Background: The type-II-cytokine IFN-γ is a pivotal player in innate immune responses but also assumes functions in controlling tumor cell growth by orchestrating cellular responses against neoplastic cells. The role of IFN-γ in melanoma is not fully understood: it is a well-known growth inhibitor of melanoma cells in vitro. On the other hand, IFN-γ may also facilitate melanoma progression. While interferon-regulated genes encoding proteins have been intensively studied since decades, the contribution of miRNAs to effects mediated by interferons is an emerging area of research.We recently described a distinct and dynamic regulation of a whole panel of microRNAs (miRNAs) after IFN-γ-stimulation. The aim of this study was to analyze the transcriptional regulation of miR-29 family members in detail, identify potential interesting target genes and thus further elucidate a potential signaling pathway IFN-γ → Jak→ P-STAT1 → miR-29 → miR-29 target genes and its implication for melanoma growth. Results: Here we show that IFN-γ induces STAT1-dependently a profound up-regulation of the miR-29 primary cluster pri-29a∼b-1 in melanoma cell lines. Furthermore, expression levels of pri-29a∼b-1 and mature miR-29a and miR-29b were elevated while the pri-29b-2∼c cluster was almost undetectable. We observed an inverse correlation between miR-29a/b expression and the proliferation rate of various melanoma cell lines. This finding could be corroborated in cells transfected with either miR-29 mimics or inhibitors. The IFN-γ-induced G1-arrest of melanoma cells involves down-regulation of CDK6, which we proved to be a direct target of miR-29 in these cells. Compared to nevi and normal skin, and metastatic melanoma samples, miR-29a and miR-29b levels were found strikingly elevated in certain patient samples derived from primary melanoma. Conclusions: Our findings reveal that the miR-29a/b1 cluster is to be included in the group of IFN- and STAT-regulated genes. The up-regulated miR-29 family members may act as effectors of cytokine signalling in melanoma and other cancer cells as well as in the immune system. © 2012 Schmitt et al.; licensee BioMed Central Ltd. [less ▲]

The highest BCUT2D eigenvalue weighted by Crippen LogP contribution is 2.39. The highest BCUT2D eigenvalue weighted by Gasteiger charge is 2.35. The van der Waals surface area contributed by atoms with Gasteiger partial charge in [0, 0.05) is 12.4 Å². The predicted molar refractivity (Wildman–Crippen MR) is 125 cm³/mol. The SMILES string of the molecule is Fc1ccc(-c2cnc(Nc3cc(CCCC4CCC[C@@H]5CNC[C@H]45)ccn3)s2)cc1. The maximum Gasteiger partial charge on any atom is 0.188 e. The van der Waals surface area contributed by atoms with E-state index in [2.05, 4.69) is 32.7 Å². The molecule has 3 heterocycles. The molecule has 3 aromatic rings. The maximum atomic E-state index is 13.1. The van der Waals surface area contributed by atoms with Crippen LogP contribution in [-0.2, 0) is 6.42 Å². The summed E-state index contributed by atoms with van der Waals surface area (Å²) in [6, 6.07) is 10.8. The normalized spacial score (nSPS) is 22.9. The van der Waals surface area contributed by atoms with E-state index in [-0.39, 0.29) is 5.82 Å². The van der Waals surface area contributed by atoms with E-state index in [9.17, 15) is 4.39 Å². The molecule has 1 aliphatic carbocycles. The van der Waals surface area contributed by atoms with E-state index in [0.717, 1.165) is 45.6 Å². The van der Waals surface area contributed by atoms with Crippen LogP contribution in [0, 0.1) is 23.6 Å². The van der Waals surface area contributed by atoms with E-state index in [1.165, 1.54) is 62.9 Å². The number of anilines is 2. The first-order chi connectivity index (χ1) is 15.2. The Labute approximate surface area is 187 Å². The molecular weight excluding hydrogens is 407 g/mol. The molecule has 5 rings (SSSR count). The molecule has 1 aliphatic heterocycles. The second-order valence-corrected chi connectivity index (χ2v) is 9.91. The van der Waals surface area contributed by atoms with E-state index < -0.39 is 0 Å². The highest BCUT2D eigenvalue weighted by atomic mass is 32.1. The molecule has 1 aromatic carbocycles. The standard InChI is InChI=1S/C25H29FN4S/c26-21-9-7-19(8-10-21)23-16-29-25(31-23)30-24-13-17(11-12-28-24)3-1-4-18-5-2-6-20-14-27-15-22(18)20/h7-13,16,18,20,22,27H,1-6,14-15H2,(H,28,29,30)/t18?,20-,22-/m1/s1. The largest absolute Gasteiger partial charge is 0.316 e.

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See detailMiRNA-29: A microRNA family with tumor-suppressing and immune-modulating properties
Schmitt, Martina; Margue, Christiane UL; Behrmann, Iris UL et al

in Current Molecular Medicine (2012), 13(4), 572-585

MicroRNAs (miRNAs) are ubiquitously expressed small, non-coding RNAs that negatively regulate gene expression at a post-transcriptional level. So far, over 1000 miRNAs have been identified in human cells ... [more ▼]

MicroRNAs (miRNAs) are ubiquitously expressed small, non-coding RNAs that negatively regulate gene expression at a post-transcriptional level. So far, over 1000 miRNAs have been identified in human cells and their diverse functions in normal cell homeostasis and many different diseases have been thoroughly investigated during the past decade. MiR-29, one of the most interesting miRNA families in humans to date, consists of three mature members miR-29a, miR-29b and miR-29c, which are encoded in two genetic clusters. Members of this family have been shown to be silenced or down-regulated in many different types of cancer and have subsequently been attributed predominantly tumor-suppressing properties, albeit exceptions have been described where miR-29s have tumor-promoting functions. MiR-29 targets expression of diverse proteins like collagens, transcription factors, methyltransferases and others, which may partake in abnormal migration, invasion or proliferation of cells and may favor development of cancer. Furthermore, members of the miR-29 family can be activated by interferon signaling, which suggests a role in the immune system and in host-pathogen interactions, especially in response to viral infections. In this review, we summarize current knowledge on the genomic organization and regulation of the miR-29 family and we provide an overview of its implication in cancer suppression and promotion as well as in host immune responses. The numerous remarkable properties of these miRNAs and their often altered expression patterns might make the miR-29 family promising biomarkers and therapeutic targets for various diseases in future. © 2013 Bentham Science Publishers. [less ▲]